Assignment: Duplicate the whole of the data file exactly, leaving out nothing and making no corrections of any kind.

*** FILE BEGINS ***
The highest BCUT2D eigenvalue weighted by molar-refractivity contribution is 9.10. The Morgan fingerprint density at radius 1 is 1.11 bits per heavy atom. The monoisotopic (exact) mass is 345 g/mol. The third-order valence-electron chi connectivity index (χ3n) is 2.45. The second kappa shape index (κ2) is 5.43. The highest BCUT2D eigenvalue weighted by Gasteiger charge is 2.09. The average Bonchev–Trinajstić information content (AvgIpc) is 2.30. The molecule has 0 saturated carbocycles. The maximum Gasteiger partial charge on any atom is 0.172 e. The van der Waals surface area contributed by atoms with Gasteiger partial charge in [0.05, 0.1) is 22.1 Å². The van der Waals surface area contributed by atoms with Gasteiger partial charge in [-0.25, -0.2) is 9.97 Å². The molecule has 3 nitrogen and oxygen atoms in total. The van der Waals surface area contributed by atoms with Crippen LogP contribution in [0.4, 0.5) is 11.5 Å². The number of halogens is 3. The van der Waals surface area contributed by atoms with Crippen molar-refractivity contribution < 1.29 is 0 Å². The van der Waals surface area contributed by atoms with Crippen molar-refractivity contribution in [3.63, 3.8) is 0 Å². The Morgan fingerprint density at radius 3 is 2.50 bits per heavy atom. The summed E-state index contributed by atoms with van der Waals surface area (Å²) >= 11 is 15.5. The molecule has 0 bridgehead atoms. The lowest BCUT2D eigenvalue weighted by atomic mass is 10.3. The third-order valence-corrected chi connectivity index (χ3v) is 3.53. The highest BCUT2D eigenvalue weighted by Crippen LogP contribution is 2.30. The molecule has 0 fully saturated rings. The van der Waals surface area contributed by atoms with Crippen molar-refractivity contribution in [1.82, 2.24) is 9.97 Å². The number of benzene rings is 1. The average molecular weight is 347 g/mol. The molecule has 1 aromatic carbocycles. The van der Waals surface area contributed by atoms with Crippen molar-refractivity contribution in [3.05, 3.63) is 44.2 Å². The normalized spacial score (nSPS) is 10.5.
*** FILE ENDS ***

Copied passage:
The highest BCUT2D eigenvalue weighted by molar-refractivity contribution is 9.10. The Morgan fingerprint density at radius 1 is 1.11 bits per heavy atom. The monoisotopic (exact) mass is 345 g/mol. The third-order valence-electron chi connectivity index (χ3n) is 2.45. The second kappa shape index (κ2) is 5.43. The highest BCUT2D eigenvalue weighted by Gasteiger charge is 2.09. The average Bonchev–Trinajstić information content (AvgIpc) is 2.30. The molecule has 0 saturated carbocycles. The maximum Gasteiger partial charge on any atom is 0.172 e. The van der Waals surface area contributed by atoms with Gasteiger partial charge in [0.05, 0.1) is 22.1 Å². The van der Waals surface area contributed by atoms with Gasteiger partial charge in [-0.25, -0.2) is 9.97 Å². The molecule has 3 nitrogen and oxygen atoms in total. The van der Waals surface area contributed by atoms with Crippen LogP contribution in [0.4, 0.5) is 11.5 Å². The number of halogens is 3. The van der Waals surface area contributed by atoms with Crippen molar-refractivity contribution < 1.29 is 0 Å². The van der Waals surface area contributed by atoms with Crippen molar-refractivity contribution in [3.63, 3.8) is 0 Å². The Morgan fingerprint density at radius 3 is 2.50 bits per heavy atom. The summed E-state index contributed by atoms with van der Waals surface area (Å²) >= 11 is 15.5. The molecule has 0 bridgehead atoms. The lowest BCUT2D eigenvalue weighted by atomic mass is 10.3. The third-order valence-corrected chi connectivity index (χ3v) is 3.53. The highest BCUT2D eigenvalue weighted by Crippen LogP contribution is 2.30. The molecule has 0 fully saturated rings. The van der Waals surface area contributed by atoms with Crippen molar-refractivity contribution in [1.82, 2.24) is 9.97 Å². The number of benzene rings is 1. The average molecular weight is 347 g/mol. The molecule has 1 aromatic carbocycles. The van der Waals surface area contributed by atoms with Crippen molar-refractivity contribution in [3.05, 3.63) is 44.2 Å². The normalized spacial score (nSPS) is 10.5.